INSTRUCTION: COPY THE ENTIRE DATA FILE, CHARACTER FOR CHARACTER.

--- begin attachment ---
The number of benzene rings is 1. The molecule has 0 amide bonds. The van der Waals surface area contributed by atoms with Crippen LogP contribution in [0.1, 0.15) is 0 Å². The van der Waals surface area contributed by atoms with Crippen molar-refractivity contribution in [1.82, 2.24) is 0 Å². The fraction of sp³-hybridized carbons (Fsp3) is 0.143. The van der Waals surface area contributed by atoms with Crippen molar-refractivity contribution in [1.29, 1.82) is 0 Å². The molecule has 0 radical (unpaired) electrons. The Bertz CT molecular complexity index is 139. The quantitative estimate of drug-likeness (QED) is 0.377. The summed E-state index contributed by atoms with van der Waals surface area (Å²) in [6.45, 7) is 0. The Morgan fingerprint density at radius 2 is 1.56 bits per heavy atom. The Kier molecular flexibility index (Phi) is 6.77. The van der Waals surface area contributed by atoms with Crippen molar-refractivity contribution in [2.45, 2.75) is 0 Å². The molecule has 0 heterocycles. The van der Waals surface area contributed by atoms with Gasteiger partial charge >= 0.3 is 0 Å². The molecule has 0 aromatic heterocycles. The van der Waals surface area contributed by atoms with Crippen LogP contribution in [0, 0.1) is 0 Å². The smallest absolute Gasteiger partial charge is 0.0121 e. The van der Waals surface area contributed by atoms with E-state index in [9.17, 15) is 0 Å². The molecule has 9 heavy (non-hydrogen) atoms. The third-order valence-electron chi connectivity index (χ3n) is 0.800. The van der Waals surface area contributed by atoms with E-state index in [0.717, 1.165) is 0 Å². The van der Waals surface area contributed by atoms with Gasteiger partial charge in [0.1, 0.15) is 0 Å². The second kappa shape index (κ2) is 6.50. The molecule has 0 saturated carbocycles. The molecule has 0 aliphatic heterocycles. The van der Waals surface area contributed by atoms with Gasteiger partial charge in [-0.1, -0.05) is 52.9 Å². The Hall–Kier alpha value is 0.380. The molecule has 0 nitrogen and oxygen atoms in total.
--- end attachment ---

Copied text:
The number of benzene rings is 1. The molecule has 0 amide bonds. The van der Waals surface area contributed by atoms with Crippen LogP contribution in [0.1, 0.15) is 0 Å². The van der Waals surface area contributed by atoms with Crippen molar-refractivity contribution in [1.82, 2.24) is 0 Å². The fraction of sp³-hybridized carbons (Fsp3) is 0.143. The van der Waals surface area contributed by atoms with Crippen molar-refractivity contribution in [1.29, 1.82) is 0 Å². The molecule has 0 radical (unpaired) electrons. The Bertz CT molecular complexity index is 139. The quantitative estimate of drug-likeness (QED) is 0.377. The summed E-state index contributed by atoms with van der Waals surface area (Å²) in [6.45, 7) is 0. The Morgan fingerprint density at radius 2 is 1.56 bits per heavy atom. The Kier molecular flexibility index (Phi) is 6.77. The van der Waals surface area contributed by atoms with Crippen molar-refractivity contribution in [2.45, 2.75) is 0 Å². The molecule has 0 heterocycles. The van der Waals surface area contributed by atoms with Gasteiger partial charge >= 0.3 is 0 Å². The molecule has 0 aromatic heterocycles. The van der Waals surface area contributed by atoms with Crippen LogP contribution in [0, 0.1) is 0 Å². The smallest absolute Gasteiger partial charge is 0.0121 e. The van der Waals surface area contributed by atoms with E-state index in [9.17, 15) is 0 Å². The molecule has 9 heavy (non-hydrogen) atoms. The third-order valence-electron chi connectivity index (χ3n) is 0.800. The van der Waals surface area contributed by atoms with E-state index in [0.717, 1.165) is 0 Å². The van der Waals surface area contributed by atoms with Gasteiger partial charge in [0.1, 0.15) is 0 Å². The second kappa shape index (κ2) is 6.50. The molecule has 0 saturated carbocycles. The molecule has 0 aliphatic heterocycles. The van der Waals surface area contributed by atoms with Gasteiger partial charge in [-0.1, -0.05) is 52.9 Å². The Hall–Kier alpha value is 0.380. The molecule has 0 nitrogen and oxygen atoms in total.